Last year I couldn’t bring myself to unpack any of the Christmas decorations that were stored in the garage.
I was in the midst of divorce proceedings and the thought of celebrating the holidays was too much. Not only had my marriage blown up, my oldest son had moved away and would not be home for the first time. I still needed to be upright and semi-normal for my youngest son, but my heart was not in it.
We flew to Colorado to spend time with my sister and her family instead of facing the emptiness of our house, skipping decorating here altogether.
This year, I was apprehensive about bringing down the boxes of decorations, stockings, and lights. What would I find in there that would bring back memories of when we were a cohesive family of four? What kinds of objects would I lift out of the box and be reminded of my ex-husband and happy memories of Christmases past? Would I cry when I saw his stocking? Would I weep over ornaments?
Evan was home from college at Thanksgiving and he climbed up in the rafters to get the giant box with the tree down. Then came the big box of decorations. Evan was not particularly interested in helping me decorate, and I thought it might be better if I faced the unpacking of the box by myself anyway.
I sat there in the living room, my heart beating hard. I took a deep breath and I lifted the lid of the box. There they were: the familiar ornaments, the red and white Santa hats, and the colored lights.
I lifted out decoration after decoration and looked at each one and guess what I quickly discovered? That man I was married to me didn’t have much to do with Christmas at all.
Apart from about two ornaments, all the others were ones I had purchased or my friends had given to me. My mom had made our stockings. All the lights and all the decorations were of my choosing. I had picked them out, I had brought them home, I had hung them, and I had gathered the family around them.
Yes, he would grudgingly help when I asked, but I was the one who had orchestrated everything, who had cared about it, and who had turned our living room into a sea of colored lights and had made Christmas magical for the kids when they were little.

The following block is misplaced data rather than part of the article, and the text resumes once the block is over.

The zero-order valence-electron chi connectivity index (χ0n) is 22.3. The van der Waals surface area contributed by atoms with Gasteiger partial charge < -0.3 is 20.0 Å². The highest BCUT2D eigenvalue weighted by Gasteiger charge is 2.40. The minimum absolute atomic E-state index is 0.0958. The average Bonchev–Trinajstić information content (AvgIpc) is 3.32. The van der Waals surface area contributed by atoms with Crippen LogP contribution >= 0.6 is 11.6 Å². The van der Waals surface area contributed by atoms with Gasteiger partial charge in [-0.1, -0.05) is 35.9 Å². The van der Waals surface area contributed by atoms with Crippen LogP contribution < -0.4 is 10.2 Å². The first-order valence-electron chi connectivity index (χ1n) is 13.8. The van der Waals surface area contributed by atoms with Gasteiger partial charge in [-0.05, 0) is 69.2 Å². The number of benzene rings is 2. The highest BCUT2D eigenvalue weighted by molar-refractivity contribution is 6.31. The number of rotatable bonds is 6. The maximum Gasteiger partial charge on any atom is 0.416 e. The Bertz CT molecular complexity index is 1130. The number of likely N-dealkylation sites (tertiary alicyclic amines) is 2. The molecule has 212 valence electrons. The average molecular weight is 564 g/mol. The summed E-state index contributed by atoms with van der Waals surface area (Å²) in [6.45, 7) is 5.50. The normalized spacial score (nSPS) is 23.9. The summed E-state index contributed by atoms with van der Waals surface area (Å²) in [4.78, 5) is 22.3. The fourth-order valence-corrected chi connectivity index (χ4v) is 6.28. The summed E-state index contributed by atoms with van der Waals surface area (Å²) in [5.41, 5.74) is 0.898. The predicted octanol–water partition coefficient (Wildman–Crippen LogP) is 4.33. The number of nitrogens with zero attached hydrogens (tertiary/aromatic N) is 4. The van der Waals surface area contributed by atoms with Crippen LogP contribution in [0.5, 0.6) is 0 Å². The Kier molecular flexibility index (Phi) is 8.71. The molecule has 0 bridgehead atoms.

As I looked through the box, I realized that in the past I would have never taken sole credit for making Christmas happen. I had created and guarded the picture of the happy couple who shared in the preparation for the holiday.
In short, I had not wanted to admit to myself that I had been virtually alone in the effort. Sitting there, surrounded by the contents of the box I had an odd combination of feelings. Slowly, I felt a strange sense of freedom as I finally gave myself credit for making Christmas happen at our house. However, I also had a foreboding sense of realizations to come.
I had to wonder.
What other truths await me about the relationship in which I invested thirty years of my life? In what other ways did I contort the picture to make it what I wanted it to be and not what it actually was?
There are so many other boxes to unpack, both real and metaphorical. It will take bravery and unwavering honesty to open up some of those boxes and sort through the contents. Chances are I am going to find some things that will be hard for me to face and to admit.
Scary? Yes. Painful? Yes. Worth it? Also yes.
My Christmas tree is lovely because I had the courage to open the box and deal with the contents, sorting out what was real and valuable and getting rid of those ideas that were, in the end, counterfeit.
As painful as it might be, I am determined to decorate this new life of mine with lights that not only beautify, but more importantly, illuminate.
Thanks for going on that journey with me.